I can only imagine what it was like to read this book when it was new. The details of the Nautilus must have been astonishing, a revelation, in a time when electric light was just an experimental idea. So much is in here (spoilers) submarine science, the aqualung, giant squid, Atlantis, the Arabian Tunnel, icebergs, maelstroms, extinction of the whales, and much more. but what fascinated me most is the mysterious Captain Nemo. Where did he come from? What is his strange language? Why did his crew follow him? What happened, exactly, to make him hate humanity? Films portray him as a villain - he is not that way here. I also wonder how Ned Land could have possibly passed the time - that is not mentioned. Anyway, it's all made me eager to read more Verne... Perhaps I will!

Inside Out

Wow... I sure liked this! I'm pretty sure, in fact, that this is my favorite Pixar movie! I always like thinking about the interior of the mind, and this is the most creative visualization of the functioning of the mind I've seen yet! Emotions, imagination, dreams, imaginary friends, brain development, all of it accounted for in a fun, understandable way! This must have been an incredibly challenging project to get right. When I first heard about the film, my heart fell, because it shares a lot in common with my great unfinished game Ordinary, which is a puzzle game based on six emotions (fear, love, joy, sadness, anger, and confidence) used to drive a choose your own adventure romance story (also the first Schell Games patent!). But watching Inside Out, it's a different enough concept that I have no worries about overlap.

Really, I liked everything about this -- the concept, the writing, the voice acting (best acting Amy Poehler's ever done, I think!), even the weird rendering shader that makes the emotions look kind of like muppets. Unlike Tomorrowland, it had a solid grasp on the hero's journey, and also made the most of Pixar's famous rule-based storytelling... (I *love* rule-based storytelling... so many delicious rules...) I'm so glad they made this! You go, Pixar!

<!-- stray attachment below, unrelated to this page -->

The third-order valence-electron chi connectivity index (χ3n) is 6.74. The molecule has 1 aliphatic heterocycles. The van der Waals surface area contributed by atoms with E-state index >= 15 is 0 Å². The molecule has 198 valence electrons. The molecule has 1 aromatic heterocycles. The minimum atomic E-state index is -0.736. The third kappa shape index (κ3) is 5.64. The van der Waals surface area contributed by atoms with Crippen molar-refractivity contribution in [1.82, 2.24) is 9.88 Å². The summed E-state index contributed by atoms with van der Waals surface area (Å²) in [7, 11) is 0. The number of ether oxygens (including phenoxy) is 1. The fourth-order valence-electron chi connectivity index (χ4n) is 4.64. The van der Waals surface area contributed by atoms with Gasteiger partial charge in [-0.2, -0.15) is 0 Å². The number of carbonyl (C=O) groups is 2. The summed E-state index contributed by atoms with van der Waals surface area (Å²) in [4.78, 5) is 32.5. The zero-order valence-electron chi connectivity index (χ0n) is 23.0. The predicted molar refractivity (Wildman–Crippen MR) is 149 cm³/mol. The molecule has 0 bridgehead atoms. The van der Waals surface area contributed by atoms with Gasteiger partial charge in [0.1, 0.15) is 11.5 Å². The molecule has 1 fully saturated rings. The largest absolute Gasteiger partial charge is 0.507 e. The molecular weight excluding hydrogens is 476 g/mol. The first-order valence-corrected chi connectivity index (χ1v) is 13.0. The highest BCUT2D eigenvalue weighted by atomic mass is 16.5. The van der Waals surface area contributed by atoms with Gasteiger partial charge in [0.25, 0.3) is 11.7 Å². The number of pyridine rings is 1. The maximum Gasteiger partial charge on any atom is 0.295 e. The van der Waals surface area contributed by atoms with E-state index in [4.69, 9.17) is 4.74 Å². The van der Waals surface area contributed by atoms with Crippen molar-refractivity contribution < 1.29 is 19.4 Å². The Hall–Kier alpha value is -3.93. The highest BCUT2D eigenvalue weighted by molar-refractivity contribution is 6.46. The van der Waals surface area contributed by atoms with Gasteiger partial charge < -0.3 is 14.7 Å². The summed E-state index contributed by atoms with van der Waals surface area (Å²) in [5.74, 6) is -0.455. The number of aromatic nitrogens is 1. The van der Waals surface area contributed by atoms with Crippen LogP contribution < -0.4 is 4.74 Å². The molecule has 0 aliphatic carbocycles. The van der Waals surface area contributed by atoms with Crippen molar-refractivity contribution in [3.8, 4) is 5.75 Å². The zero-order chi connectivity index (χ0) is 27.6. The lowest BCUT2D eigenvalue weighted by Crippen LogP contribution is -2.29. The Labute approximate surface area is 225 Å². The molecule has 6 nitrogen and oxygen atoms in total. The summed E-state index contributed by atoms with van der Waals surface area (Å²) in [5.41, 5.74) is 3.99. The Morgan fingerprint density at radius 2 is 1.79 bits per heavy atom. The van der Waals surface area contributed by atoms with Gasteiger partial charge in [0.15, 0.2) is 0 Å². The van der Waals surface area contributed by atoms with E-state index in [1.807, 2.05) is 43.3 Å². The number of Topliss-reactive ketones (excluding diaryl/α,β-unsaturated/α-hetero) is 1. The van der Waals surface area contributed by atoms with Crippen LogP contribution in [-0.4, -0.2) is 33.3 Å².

Tuesday, June 23, 2015

Comedy from the Second City

Got this as a birthday present from my brother (thanks, Ben!) -- it's pretty interesting to listen to. A snapshot of intellectual comedy from 1961. Unfortunately, I think you kind of had to be there to appreciate it. It kind of felt like the sort of laughter that you get when people are amazed that someone smart is making a joke, as if the idea of intelligent humor had never occurred to them, and they are delighted to find it... in other words, the kind of laughing you do to sound smart. There is an extended sketch about people at an intellectual book club, for example, and a song about how Shakespeare's wife must have suffered... that kind of thing. There are some "old standard" jokes on here -- but the audience tends to ignore those. I only got one really solid laugh out of it -- a silly bit where Alan Arkin sings the works of William Blake as if they were cowboy songs. It was brief, but sharp and funny. Severn Darden is on here too -- I grew up fascinated with his solo album, with its Oedipus sketch. I can't say he was quite that funny on here, but he was definitely the one who taught me that intellectuals could be funny, and I was glad to know it! I remember being in junior high, and being really disappointed with his appearance in Saturday the 14th, as it was very lowbrow. Sounds like I would have been a perfect fit for that 1961 audience!

Monday, June 22, 2015


I LOVE the Toroflux! I saw it at a juggling convention last year, and had to get one. It is my favorite desk toy. When still, it appears to be a small set of wire rings. Pick it up, and it snaps into a sort of strange torus. Put it on your arm and it flows around your body like something from the future. I hope it wins awards – it certainly deserves them! When this book talks about surrounding yourself with things that create a spark of joy when you hold them, the Toroflux definitely fits the bill. I also can’t help but see the connection between the construction of the Toroflux and the way 8-Track Tapes work. I also keep thinking this is just the beginning – that much more could be done with this simple idea.